This class of visa provides a pathway to obtaining a permanent visa- if certain conditions are complied with. SHE visa holders are required to work or study in a regional area for three and a half years without receiving government assistance. To join the dots, Covid has seen a drastic increase in unemployment, and decrease in (for refugees, already disproportionately low) personal finances. Study- without HELP loans, which refugees are, again, not eligible for- is expensive, leaving the only option work (which to reiterate, is more unstable than it’s been in decades.) Imagine the anxiety that would be experienced by a person needing to accumulate those three and a half years, with no knowledge or control over when they’ll next work.
But there are charities that help with these kinds of things, right? There absolutely are. And in another twist in the tale of Covid’s economic and social disruption, many of these organisations were either forced to stop operating at the height of Covid due to financial considerations or social distancing regulations, or were simply run off their feet with the increased need. Dedicated refugee organisations provide a lot of essential services for Australia’s refugee community, and these support systems would all have been sorely missed during such a difficult time. But perhaps none so much as the services that assisted refugees with filling out forms and understanding vital for their visa or residency applications. This isn’t just another of the inconveniences we all put up with during lockdown. The implications of a non-English speaker filling out information incorrectly or submitting a late application could mean deportation or indefinite detention.
It sure puts having to wear face masks in perspective.
Covid-19 has affected refugees in both detention and the community in devastating ways. But in Australia, we’re starting to feel cautiously optimistic about the future. In early March of this year, NSW reached the milestone of a record breaking 50 days without community transmission, and despite recent outbreaks in Perth and Sydney, Australia has still managed a smattering of “donut” days and even weeks in recent times. The vaccine rollout is (slowly) gaining momentum, and there is even talk of international borders re-opening.
So what will the “end” of Covid mean for Australia’s refugee community? For new arrivals in particular, post-covid may not be the relief that it will be for the rest of us. There are two reasons for this. Firstly, there are likely to be a greater number of asylum seekers arriving. And secondly, those new arrivals may actually find the visa application process more difficult- something hard to believe possible given Australia’s prohibitively strict requirements as it is.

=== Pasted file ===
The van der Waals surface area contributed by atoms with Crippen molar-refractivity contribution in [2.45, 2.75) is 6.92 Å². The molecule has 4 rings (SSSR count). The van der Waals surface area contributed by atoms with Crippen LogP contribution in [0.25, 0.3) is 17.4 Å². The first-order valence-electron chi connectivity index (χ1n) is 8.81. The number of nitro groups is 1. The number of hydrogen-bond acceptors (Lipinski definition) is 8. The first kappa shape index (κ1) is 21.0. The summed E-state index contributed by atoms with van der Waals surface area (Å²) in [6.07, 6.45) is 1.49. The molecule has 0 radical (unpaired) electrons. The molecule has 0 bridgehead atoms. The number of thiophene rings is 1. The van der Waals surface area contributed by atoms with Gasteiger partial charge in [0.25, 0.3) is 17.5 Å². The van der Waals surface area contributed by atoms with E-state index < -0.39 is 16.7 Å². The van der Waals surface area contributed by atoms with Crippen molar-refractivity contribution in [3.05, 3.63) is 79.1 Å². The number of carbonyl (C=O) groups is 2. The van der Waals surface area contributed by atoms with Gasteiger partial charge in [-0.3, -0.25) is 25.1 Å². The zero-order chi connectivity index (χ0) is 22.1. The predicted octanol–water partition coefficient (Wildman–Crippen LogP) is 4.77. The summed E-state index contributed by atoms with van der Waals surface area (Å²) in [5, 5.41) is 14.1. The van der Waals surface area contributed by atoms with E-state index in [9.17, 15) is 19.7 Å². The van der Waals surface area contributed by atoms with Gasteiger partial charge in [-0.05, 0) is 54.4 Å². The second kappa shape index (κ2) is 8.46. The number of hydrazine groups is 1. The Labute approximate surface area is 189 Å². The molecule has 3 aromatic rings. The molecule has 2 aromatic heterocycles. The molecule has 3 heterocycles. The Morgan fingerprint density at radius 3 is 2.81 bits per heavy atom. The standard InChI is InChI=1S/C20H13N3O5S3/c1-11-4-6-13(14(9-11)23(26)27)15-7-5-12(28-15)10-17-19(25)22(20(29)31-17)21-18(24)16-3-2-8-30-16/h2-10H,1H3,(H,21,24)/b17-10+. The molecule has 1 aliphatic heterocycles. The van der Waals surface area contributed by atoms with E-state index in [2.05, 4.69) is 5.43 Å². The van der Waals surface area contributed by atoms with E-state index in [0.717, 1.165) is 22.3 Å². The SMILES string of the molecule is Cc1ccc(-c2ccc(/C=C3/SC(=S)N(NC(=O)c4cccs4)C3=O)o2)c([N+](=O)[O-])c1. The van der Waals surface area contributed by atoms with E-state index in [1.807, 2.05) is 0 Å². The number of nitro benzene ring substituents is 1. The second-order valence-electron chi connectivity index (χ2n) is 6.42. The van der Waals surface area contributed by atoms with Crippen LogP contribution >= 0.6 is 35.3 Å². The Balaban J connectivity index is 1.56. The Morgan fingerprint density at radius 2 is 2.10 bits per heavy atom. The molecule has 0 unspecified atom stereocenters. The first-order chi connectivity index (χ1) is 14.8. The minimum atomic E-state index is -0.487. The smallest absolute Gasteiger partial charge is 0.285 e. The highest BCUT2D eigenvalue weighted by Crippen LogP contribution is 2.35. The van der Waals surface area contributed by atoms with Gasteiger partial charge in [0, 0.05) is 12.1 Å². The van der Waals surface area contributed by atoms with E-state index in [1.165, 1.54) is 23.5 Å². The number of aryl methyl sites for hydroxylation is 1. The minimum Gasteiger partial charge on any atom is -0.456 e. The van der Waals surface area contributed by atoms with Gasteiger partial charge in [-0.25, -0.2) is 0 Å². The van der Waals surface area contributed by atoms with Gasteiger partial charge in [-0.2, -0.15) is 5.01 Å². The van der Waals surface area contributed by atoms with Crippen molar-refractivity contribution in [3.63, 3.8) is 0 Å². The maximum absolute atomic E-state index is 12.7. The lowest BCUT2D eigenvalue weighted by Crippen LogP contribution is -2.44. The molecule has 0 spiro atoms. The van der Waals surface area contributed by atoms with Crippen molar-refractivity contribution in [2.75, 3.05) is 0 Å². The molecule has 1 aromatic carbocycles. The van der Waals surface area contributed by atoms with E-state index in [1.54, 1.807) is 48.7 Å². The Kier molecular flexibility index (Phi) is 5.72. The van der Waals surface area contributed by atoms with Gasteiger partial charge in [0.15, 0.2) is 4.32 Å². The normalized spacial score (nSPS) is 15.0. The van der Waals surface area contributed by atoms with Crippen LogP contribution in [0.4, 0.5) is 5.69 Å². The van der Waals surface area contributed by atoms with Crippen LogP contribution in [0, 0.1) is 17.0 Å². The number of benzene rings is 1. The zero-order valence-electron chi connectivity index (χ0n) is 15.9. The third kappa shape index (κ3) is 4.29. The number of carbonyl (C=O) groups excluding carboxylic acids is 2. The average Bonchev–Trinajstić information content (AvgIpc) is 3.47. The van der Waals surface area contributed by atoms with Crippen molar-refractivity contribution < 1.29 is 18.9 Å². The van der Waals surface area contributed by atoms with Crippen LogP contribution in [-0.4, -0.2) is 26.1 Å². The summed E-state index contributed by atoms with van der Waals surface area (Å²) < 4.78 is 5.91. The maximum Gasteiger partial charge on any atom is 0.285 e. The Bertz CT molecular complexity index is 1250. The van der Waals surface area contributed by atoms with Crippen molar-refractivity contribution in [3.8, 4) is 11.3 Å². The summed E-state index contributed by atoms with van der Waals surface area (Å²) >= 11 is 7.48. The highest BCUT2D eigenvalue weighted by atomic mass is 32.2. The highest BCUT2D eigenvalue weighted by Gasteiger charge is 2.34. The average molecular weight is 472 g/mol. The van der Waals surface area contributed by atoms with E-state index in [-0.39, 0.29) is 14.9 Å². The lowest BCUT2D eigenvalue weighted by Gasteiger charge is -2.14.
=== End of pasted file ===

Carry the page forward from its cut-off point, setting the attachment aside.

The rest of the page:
The Covid pandemic did not hit pause on the war in Syria, or civil unrest in the Democratic Republic of the Congo. However, Covid-19 did pause nations’ international obligations to resettle asylum seekers. (Yes, despite the protestations of the government, Australia is legally obligated to accept genuine refugees). Understandably, at the height of Covid countries were excused for barring entry to all international arrivals. But because of this, there is now what might be considered a “backlog” of people seeking asylum, meaning that when borders do reopen there is likely to be far more asylum seekers than usual. Knowing Australia’s track record, this is not good news for any refugees attempting to enter the country in the foreseeable future.
Despite the inevitable hiccups, the development of an effective vaccine was a long-awaited triumph in the worldwide fight against Covid. But its varying accessibility, particularly in poorer nations, has the potential to exacerbate existing inequalities.
It’s looking likely that Australia will implement a system in which “vaccine passports” are a prerequisite to entry. And of course, refugees are less likely to have received the vaccine than other international arrivals given they are leaving poor or unstable countries. Even of those who are vaccinated, many may have left their homes at short notice or under dangerous circumstances, and therefore not have all of their documentation. While a good idea in theory, in practice vaccine passports may end up representing the very thing refugees don’t need more of; a barrier to reaching safety and justification for being kept in limbo.
Covid has impacted us all in one way or another and no-one, regardless of where they live or how much money they earn, should have their pain, fear, or insecurity minimised. But it’s a reminder that it’s always the same groups- the poor, the displaced, ethnic and racial minorities- that bear the brunt of suffering when things get tough. And in times of crisis, we cannot rely on our government to take care of everyone as long as existing power structures are in place.